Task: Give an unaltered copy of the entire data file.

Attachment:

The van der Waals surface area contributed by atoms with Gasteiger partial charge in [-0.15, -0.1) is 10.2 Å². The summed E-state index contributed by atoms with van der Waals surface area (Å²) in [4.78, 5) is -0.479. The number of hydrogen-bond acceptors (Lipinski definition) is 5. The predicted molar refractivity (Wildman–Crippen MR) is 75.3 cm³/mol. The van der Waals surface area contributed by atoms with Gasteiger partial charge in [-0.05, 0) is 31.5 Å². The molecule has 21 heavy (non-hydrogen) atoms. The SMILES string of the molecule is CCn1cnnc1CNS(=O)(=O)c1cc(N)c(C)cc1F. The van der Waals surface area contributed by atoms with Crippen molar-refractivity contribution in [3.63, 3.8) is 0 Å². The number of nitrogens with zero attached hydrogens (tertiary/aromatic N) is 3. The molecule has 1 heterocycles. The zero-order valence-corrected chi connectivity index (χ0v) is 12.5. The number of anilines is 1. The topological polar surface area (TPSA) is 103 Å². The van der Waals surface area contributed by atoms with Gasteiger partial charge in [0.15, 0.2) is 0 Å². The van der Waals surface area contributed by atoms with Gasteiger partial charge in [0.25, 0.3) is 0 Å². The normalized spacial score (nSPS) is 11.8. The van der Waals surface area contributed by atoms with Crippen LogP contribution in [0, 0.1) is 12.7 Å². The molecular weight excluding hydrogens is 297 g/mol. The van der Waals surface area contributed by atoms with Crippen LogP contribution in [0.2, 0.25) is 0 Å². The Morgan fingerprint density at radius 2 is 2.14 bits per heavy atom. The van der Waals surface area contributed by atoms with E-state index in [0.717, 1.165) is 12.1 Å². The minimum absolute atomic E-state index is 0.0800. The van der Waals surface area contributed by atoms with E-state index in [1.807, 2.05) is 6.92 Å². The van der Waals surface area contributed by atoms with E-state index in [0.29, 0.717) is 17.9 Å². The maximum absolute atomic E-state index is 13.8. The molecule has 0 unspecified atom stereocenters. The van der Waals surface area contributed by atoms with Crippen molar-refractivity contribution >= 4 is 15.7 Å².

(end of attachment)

The van der Waals surface area contributed by atoms with Gasteiger partial charge in [-0.15, -0.1) is 10.2 Å². The summed E-state index contributed by atoms with van der Waals surface area (Å²) in [4.78, 5) is -0.479. The number of hydrogen-bond acceptors (Lipinski definition) is 5. The predicted molar refractivity (Wildman–Crippen MR) is 75.3 cm³/mol. The van der Waals surface area contributed by atoms with Gasteiger partial charge in [-0.05, 0) is 31.5 Å². The molecule has 21 heavy (non-hydrogen) atoms. The SMILES string of the molecule is CCn1cnnc1CNS(=O)(=O)c1cc(N)c(C)cc1F. The van der Waals surface area contributed by atoms with Crippen molar-refractivity contribution in [3.63, 3.8) is 0 Å². The number of nitrogens with zero attached hydrogens (tertiary/aromatic N) is 3. The molecule has 1 heterocycles. The zero-order valence-corrected chi connectivity index (χ0v) is 12.5. The number of anilines is 1. The topological polar surface area (TPSA) is 103 Å². The van der Waals surface area contributed by atoms with Gasteiger partial charge in [0.15, 0.2) is 0 Å². The van der Waals surface area contributed by atoms with Gasteiger partial charge in [0.25, 0.3) is 0 Å². The normalized spacial score (nSPS) is 11.8. The van der Waals surface area contributed by atoms with Crippen LogP contribution in [0, 0.1) is 12.7 Å². The molecular weight excluding hydrogens is 297 g/mol. The van der Waals surface area contributed by atoms with Crippen LogP contribution in [0.2, 0.25) is 0 Å². The Morgan fingerprint density at radius 2 is 2.14 bits per heavy atom. The van der Waals surface area contributed by atoms with E-state index in [0.717, 1.165) is 12.1 Å². The minimum absolute atomic E-state index is 0.0800. The van der Waals surface area contributed by atoms with E-state index in [1.807, 2.05) is 6.92 Å². The van der Waals surface area contributed by atoms with E-state index in [0.29, 0.717) is 17.9 Å². The maximum absolute atomic E-state index is 13.8. The molecule has 0 unspecified atom stereocenters. The van der Waals surface area contributed by atoms with Crippen molar-refractivity contribution >= 4 is 15.7 Å².